If you’re one of many back pain sufferers, you’re probably familiar with the use of ice or heat for back pain relief. Two very common non-pharmaceutical treatments, heat and ice therapies have their own benefits. It’s important to figure out which is the right form of therapy for your condition.
Ice: Shocking the Muscles into Relief
Ice therapy is a common and effective method for reducing swelling and inflammation caused by lower back injuries, muscle sprains and conditions such as arthritis.
How does cold therapy help? The shock of the cold applied to the injured area causes the veins to contract, giving the muscles room to flex and become less inflamed. Combining ice therapy with heat is a great way to help the area recover faster. Doctors generally recommend ice therapy in three 10-15 minute increments a day for the first few days following an injury.
Heat: Blood and Oxygen Flow
Heat therapy can be a more effective method of lower back pain relief for those suffering from chronic lower back pain and back injuries. When applied, heat relaxes the veins, which has several effects on the injured area:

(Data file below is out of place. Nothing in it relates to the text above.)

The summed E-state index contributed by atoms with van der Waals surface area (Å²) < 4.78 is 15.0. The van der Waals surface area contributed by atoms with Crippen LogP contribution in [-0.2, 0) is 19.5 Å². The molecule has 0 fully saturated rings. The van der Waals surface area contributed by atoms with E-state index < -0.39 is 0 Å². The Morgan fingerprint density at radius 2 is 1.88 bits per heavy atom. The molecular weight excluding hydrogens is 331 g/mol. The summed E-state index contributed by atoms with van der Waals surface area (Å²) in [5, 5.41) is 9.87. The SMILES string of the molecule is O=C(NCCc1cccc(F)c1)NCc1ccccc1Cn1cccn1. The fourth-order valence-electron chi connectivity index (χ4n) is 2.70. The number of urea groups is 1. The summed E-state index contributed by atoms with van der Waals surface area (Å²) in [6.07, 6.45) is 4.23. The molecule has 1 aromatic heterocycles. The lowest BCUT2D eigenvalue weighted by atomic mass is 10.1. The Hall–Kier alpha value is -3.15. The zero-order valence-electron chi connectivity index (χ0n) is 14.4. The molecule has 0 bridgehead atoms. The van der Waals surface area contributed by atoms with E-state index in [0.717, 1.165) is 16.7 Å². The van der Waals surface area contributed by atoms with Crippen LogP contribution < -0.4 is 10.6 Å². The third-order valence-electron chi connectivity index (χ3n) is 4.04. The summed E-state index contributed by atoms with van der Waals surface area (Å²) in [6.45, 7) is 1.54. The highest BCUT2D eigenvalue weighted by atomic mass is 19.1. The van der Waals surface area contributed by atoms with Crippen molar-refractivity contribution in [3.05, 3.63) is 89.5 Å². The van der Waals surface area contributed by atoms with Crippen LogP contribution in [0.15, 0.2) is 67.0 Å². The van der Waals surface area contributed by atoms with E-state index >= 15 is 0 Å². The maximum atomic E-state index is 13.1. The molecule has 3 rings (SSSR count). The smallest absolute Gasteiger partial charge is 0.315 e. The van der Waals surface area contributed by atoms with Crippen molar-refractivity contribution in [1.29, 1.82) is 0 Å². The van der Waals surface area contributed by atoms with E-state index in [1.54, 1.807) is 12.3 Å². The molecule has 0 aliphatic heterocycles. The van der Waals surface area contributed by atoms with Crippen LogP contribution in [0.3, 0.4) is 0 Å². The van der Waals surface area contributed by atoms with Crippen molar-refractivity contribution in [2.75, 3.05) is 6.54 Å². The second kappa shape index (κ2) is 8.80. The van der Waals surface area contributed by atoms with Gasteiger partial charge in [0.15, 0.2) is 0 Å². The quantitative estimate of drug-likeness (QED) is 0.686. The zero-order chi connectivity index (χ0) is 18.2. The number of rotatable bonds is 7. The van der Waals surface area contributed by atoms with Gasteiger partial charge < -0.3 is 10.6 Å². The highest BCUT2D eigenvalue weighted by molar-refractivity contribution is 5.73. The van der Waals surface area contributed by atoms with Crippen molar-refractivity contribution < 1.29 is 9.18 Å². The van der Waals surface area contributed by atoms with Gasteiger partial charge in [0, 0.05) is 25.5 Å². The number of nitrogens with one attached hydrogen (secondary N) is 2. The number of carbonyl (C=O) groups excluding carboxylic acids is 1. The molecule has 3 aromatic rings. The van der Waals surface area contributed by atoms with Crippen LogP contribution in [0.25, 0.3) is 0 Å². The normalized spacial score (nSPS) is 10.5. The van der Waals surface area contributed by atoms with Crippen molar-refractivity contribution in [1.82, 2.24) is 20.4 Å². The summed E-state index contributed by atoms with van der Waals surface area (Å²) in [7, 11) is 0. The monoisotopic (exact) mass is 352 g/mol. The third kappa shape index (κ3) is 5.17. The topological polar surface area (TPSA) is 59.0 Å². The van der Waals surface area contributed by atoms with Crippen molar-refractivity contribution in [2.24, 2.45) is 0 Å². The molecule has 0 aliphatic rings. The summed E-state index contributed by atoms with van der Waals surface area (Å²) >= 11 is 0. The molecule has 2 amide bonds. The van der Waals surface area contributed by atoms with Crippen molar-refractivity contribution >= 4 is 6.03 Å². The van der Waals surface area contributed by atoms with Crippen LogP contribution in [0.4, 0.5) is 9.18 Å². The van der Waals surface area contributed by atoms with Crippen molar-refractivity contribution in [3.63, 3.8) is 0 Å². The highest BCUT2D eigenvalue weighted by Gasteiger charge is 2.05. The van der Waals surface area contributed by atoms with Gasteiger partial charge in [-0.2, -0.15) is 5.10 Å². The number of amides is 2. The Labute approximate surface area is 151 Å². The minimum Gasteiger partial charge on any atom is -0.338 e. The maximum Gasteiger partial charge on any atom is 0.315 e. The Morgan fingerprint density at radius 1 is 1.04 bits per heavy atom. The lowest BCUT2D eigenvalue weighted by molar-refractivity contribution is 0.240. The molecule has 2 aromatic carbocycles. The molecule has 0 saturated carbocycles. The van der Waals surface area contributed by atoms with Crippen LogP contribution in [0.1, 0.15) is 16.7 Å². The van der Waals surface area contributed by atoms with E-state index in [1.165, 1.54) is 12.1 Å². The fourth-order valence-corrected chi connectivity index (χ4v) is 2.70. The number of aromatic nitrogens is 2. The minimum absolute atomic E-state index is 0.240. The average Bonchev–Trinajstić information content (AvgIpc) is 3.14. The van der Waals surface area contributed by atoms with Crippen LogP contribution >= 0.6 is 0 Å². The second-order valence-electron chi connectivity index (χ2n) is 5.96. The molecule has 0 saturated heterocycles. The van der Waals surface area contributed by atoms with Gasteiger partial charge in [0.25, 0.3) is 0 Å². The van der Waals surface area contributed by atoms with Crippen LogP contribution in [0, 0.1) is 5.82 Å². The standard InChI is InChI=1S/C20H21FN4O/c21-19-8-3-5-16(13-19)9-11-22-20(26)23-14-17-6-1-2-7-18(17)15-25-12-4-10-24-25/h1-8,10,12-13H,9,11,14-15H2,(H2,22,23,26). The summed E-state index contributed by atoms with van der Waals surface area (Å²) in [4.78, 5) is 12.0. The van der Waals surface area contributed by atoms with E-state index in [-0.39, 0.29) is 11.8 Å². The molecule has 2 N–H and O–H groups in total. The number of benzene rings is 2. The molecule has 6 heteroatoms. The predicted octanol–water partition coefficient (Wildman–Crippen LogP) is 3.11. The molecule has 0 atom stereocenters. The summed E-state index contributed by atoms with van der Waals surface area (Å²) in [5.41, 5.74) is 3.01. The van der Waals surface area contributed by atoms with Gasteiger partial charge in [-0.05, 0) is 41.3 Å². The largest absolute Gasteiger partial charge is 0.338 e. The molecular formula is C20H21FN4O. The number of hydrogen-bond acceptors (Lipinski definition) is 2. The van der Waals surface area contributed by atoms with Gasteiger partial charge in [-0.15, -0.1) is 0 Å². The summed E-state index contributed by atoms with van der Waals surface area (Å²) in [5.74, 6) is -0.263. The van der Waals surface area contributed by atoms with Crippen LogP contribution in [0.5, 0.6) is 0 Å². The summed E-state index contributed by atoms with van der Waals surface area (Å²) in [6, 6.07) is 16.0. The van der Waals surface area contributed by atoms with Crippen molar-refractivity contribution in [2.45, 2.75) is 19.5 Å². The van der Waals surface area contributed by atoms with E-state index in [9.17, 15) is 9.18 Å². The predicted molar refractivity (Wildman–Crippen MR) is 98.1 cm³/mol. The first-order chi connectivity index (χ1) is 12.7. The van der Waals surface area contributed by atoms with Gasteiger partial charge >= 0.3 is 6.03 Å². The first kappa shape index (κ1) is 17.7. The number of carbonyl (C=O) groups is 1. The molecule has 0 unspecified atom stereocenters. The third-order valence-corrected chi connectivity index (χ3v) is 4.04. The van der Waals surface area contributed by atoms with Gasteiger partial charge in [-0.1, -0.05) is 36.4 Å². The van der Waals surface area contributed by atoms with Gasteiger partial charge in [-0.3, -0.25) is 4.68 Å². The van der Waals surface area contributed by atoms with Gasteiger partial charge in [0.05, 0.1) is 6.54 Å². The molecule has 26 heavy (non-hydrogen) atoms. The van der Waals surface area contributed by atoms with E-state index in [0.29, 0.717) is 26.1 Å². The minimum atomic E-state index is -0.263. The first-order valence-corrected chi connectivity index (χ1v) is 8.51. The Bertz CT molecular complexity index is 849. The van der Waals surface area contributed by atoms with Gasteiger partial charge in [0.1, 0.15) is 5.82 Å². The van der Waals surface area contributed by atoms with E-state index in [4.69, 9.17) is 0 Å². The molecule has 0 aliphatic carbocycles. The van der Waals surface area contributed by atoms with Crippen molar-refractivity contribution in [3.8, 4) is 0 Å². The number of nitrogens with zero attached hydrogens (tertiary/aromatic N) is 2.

- It improves blood flow so nutrients and oxygen, necessary for the healing of tissue, can get to the injured area faster.
- The heat relaxes and soothes the muscles, reducing pain.
- The increased flow of oxygen and blood helps the body to eliminate cellular waste so the injured area can heal faster.
Heat is often used in combination with ice therapy for injuries to the lower back. However, it’s also an effective solo treatment for chronic back pain. Moist heat — showers, baths or moist warm towels — often works best for back pain relief, but heating pads and all-day heat packs can help alleviate pain throughout the day. Typical treatment lasts 15-20 minutes.
Long-lasting Pain Relief
Heat and cold therapies can be great for relieving back pain for minor injuries, but if the pain persists, you may need a more effective way to get the upper or lower back pain relief you need. If you’re experiencing chronic pain from arthritis, a degenerative disc or another back condition, talk to your doctor to find the right pain management plan for you.